The woman says repeatedly, "The perpetrators of sexual abuse do not teach children that they can say 'No.' Only time passes. Unless the people around them notice, victims will not cease to exist."

    There seems to be no sign of decline in the number of sexual abuse cases against children. According to the Ministry of Health, Labor and Welfare, child consultation centers nationwide responded to 2,077 cases of child sexual abuse in fiscal 2019, up 2.75 times from fiscal 2000, when the Act on the Prevention, etc. of Child Abuse went into force. In 1,056 of these cases, the perpetrators were biological fathers.

    Penalties against sex crimes were toughened up in 2017 in amendments to the Penal Code. One of these amendments established punishments for fathers, mothers or other guardians with custody of children under 18 years of age and use their influence to have sex with their children, even if no threats are made. It was made an offense that can be prosecuted even if a complaint is not filed by the victim, but some still point to defects in the law. This is because the statute of limitations for prosecution is 10 years, meaning that if a victim who is under the age of 10 tries to sue their parents or other guardians after they reach adulthood at age 20, the statute of limitations would have expired.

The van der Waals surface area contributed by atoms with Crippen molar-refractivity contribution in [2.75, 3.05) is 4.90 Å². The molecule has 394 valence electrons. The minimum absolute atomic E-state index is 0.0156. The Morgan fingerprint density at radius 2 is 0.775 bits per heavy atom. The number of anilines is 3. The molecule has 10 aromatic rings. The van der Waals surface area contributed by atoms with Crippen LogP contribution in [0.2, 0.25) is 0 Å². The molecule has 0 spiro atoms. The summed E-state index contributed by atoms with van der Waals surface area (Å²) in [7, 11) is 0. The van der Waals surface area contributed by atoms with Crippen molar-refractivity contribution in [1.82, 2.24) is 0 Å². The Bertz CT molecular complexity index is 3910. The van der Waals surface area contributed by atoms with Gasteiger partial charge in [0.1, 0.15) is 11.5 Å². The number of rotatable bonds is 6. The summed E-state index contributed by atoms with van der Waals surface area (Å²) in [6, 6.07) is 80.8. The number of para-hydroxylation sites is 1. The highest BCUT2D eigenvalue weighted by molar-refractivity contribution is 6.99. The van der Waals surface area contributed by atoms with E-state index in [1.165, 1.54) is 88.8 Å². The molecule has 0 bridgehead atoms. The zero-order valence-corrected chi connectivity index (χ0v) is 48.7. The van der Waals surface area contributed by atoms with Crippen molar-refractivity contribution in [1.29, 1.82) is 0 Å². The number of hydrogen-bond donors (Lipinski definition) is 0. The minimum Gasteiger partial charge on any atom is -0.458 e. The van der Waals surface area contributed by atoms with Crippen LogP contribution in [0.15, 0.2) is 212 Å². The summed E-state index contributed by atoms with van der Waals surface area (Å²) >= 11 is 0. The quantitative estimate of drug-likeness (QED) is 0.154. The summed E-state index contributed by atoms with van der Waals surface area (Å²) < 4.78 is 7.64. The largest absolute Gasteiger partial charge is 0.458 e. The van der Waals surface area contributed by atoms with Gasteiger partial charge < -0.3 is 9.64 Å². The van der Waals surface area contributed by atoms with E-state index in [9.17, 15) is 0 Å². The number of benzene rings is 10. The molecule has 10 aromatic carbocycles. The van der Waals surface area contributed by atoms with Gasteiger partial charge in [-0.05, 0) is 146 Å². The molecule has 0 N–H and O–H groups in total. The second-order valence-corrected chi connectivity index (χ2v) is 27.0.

Because it is difficult to detect sexual abuse that occurs in the household, in France, there is a measure in place to halt the statute of limitations on public prosecution until victims reach the age of 18. "Young children don't know what's been done to them even when they are sexually abused," says attorney Keiko Fujimoto, who engages in work related to sexual violence and domestic violence. "The reality is that there are many cases that are veiled because children cannot consult anyone, and others do not detect the victimization that is going on." Fujimoto seeks further amendments to the Penal Code that corresponds to the reality of victimization, including the issue of statute of limitations.

    (Japanese original by Akari Terouchi, Hiroshima Bureau)